We’re All Broken

A few years back I went on a trip to Montreal with some very close friends. It was a two-pronged pilgrimage focused on two of the things I love most in the world: beer and Catholicism.

La Fin du MondeOne of the best breweries in North America is located just outside of Montreal, in Chambly, Quebec. If you’ve never tasted the beer from Brewerie Unibroue, especially La Fin du Monde, then well, you’d better hop to it soon and improve your life dramatically.  96 out of 100 at Beer Advocate says it all about this Belgian Tripel. It’s amazingly good and sometimes I think it’s more Belgian than Belgium itself. If you ever go, make sure you drink Noire de Chambly too–you can’t get that in the States, which I think is a failure of international diplomacy. (Please write your senator.)

Besides being a mecca for beer lovers, Montreal has a long and vibrant tradition of Catholicism, stemming from it’s connection to France, “the eldest daughter of the Church.” My friends and I wanted to visit the Basilica of Notre Dame, renowned for its beauty and history. It’s a holy place and it provided refreshment to our souls the way beer provides refreshment to the body.

Notre Dame Basilica

The highlight of our pilgrimage however was the Oratory of St. Joseph, built as the result of the personal mission and vision of St. Brother Andre. I won’t go into the details of that fantastic story, but the story of how God used this humble yet cantankerous and irascible man to establish a shrine to St. Joseph and bring about the physical healing of so many men and women is worth a read. What I find inspiring in his story is that the man became a saint, but seemed to have all sorts of challenges living the way he wanted to live a life filled with charity.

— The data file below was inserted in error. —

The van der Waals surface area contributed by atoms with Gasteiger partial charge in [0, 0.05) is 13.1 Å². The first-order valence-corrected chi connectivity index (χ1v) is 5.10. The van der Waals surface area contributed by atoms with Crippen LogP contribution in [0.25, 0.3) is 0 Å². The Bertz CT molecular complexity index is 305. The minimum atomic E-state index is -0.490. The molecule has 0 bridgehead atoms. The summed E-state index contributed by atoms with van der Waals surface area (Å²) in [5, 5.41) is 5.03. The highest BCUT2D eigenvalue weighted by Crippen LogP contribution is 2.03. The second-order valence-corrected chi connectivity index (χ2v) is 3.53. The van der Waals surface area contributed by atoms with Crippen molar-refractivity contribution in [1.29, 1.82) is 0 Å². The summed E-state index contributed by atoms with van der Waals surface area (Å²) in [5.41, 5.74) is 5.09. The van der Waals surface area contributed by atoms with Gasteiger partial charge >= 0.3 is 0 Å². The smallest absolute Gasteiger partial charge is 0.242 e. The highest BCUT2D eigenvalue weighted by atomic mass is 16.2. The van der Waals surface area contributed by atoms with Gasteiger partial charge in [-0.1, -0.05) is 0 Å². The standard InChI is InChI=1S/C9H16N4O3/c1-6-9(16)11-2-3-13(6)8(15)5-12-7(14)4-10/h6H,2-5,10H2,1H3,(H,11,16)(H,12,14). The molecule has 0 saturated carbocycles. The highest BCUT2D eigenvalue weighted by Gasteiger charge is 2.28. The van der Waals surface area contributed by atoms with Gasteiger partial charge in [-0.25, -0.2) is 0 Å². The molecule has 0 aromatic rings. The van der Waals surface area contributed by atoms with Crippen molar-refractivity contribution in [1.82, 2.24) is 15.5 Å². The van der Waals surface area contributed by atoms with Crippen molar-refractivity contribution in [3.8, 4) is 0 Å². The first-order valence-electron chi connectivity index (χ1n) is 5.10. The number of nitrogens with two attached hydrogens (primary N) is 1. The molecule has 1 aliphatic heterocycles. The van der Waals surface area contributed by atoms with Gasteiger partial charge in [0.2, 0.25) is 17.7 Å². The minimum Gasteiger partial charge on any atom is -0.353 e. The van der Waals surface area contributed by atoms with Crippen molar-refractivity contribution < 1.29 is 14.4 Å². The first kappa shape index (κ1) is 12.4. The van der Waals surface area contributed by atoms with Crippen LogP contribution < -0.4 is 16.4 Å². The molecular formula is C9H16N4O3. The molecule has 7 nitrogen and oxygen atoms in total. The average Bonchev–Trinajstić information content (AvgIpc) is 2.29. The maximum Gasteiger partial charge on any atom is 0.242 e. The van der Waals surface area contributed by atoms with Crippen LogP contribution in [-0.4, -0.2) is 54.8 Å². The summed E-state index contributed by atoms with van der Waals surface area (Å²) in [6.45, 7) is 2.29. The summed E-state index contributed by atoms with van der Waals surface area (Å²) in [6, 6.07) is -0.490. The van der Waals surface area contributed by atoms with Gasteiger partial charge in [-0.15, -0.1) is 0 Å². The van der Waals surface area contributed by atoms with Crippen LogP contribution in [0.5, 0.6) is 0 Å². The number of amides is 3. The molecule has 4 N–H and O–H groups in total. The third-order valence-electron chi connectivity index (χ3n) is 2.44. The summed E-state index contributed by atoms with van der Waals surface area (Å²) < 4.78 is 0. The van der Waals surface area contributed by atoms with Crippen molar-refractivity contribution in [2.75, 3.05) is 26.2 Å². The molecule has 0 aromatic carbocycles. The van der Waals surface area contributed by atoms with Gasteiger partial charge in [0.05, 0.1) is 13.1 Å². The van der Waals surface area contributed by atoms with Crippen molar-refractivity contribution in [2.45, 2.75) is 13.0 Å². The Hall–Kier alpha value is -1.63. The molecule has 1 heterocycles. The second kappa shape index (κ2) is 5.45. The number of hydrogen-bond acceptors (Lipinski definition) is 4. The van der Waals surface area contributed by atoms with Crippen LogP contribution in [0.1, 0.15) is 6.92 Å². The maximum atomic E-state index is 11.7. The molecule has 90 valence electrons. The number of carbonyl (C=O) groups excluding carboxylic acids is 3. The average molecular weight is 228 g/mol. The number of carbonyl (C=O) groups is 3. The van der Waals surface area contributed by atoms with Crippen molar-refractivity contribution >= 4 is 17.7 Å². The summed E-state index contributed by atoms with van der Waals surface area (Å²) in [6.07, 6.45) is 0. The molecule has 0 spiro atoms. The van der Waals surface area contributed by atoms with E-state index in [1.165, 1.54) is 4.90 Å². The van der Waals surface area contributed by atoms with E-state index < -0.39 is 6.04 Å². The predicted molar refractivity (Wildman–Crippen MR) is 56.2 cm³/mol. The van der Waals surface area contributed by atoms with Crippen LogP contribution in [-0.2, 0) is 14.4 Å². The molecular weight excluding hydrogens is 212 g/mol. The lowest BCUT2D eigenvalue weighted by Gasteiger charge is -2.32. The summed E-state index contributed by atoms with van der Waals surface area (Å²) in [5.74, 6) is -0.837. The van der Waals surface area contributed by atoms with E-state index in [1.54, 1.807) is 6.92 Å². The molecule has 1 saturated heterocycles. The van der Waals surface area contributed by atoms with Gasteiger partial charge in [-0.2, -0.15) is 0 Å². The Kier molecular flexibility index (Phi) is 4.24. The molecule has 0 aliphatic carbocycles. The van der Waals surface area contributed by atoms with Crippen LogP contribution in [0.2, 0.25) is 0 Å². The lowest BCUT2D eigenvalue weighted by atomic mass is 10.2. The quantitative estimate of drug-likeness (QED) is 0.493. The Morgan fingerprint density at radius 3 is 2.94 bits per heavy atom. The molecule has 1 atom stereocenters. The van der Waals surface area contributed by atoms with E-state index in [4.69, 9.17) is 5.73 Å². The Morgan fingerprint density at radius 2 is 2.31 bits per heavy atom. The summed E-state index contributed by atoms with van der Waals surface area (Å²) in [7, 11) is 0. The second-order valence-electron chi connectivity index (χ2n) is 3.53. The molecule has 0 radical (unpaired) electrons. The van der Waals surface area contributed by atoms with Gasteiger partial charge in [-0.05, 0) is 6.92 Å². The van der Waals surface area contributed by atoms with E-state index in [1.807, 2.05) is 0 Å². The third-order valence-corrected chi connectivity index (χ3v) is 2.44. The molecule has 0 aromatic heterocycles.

I take great comfort in knowing the saints all had issues that hounded them their entire life, and that’s one reason I’ve cultivated a devotion to St. Andre since my visit to the Oratory. He was a broken man, aware of his shortcomings. His story recalls the recent words of Pope Francis who described himself as “a sinner on whom the Lord has turned his gaze.” I can’t think of a better way to describe myself and all of us than in those words of Pope Francis.

I’ve been reading a biography of St. Andre and the idea that “we’re all broken” comes through his story loud and clear to me, which gives me hope for the journey. My favorite chapter of the biography is titled “Imperfections.” The author is pretty honest with St. Andre’s imperfections and this makes him real–and someone I can relate to and understand.

The opening lines of this great chapter resonate with how most of us I think are tempted to view the lives of the saints:

Some of the biographies of saints are very misleading in that they are written without the conviction that personality is real. When saints are cleared of every imperfection and of every vestige of human frailty and portrayed in anaemic narrative as rose-scented types of mortals, they are unreal and unnatural. When such perfection is contrasted with the vivid reality of life, it is neither fascinating nor stimulating. Bernadette Soubirous, in whom we discover more than one trait of resemblance to Brother Andre, had a better understanding of sanctity:

“Saints are presented to us as perfect beings, without shortcomings, without failings, without inconstancy, without a single blemish. They appear to be so holy that we are disheartened at seeing ourselves so far from such a state of perfection.”

In the battle to obtain the virtue of chastity and all of the other virtues this is comforting to me. Everyone who strives to live chastely, (whatever their state–whether single, in religious life, or in marriage) is going to find that battle difficult at times, and sometimes we’ll find ourselves failing. Knowing the saints struggled with their own particular imperfections is helpful for me to put all of the ups and downs of trying to live a virtuous life into perspective.